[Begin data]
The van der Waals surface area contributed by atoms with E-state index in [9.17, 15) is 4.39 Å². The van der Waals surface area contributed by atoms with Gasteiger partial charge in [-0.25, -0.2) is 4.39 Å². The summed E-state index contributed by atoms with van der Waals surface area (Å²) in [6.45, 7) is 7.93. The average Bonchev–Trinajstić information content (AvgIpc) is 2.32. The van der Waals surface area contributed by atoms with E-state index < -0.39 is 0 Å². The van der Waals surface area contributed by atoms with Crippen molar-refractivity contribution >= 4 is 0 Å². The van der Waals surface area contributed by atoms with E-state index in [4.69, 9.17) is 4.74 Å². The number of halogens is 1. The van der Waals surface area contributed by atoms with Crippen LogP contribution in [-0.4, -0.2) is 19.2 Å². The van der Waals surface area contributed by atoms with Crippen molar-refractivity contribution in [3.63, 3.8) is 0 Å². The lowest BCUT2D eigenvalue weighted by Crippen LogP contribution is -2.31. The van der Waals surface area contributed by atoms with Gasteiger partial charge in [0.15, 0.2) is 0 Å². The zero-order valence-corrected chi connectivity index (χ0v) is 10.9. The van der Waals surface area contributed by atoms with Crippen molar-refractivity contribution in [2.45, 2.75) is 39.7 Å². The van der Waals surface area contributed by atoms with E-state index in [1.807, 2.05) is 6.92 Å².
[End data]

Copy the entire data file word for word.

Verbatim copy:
The van der Waals surface area contributed by atoms with E-state index in [9.17, 15) is 4.39 Å². The van der Waals surface area contributed by atoms with Gasteiger partial charge in [-0.25, -0.2) is 4.39 Å². The summed E-state index contributed by atoms with van der Waals surface area (Å²) in [6.45, 7) is 7.93. The average Bonchev–Trinajstić information content (AvgIpc) is 2.32. The van der Waals surface area contributed by atoms with E-state index < -0.39 is 0 Å². The van der Waals surface area contributed by atoms with Crippen molar-refractivity contribution >= 4 is 0 Å². The van der Waals surface area contributed by atoms with E-state index in [4.69, 9.17) is 4.74 Å². The number of halogens is 1. The van der Waals surface area contributed by atoms with Crippen LogP contribution in [-0.4, -0.2) is 19.2 Å². The van der Waals surface area contributed by atoms with Crippen molar-refractivity contribution in [3.63, 3.8) is 0 Å². The lowest BCUT2D eigenvalue weighted by Crippen LogP contribution is -2.31. The van der Waals surface area contributed by atoms with Gasteiger partial charge in [0.15, 0.2) is 0 Å². The zero-order valence-corrected chi connectivity index (χ0v) is 10.9. The van der Waals surface area contributed by atoms with Crippen molar-refractivity contribution in [2.45, 2.75) is 39.7 Å². The van der Waals surface area contributed by atoms with E-state index in [1.807, 2.05) is 6.92 Å².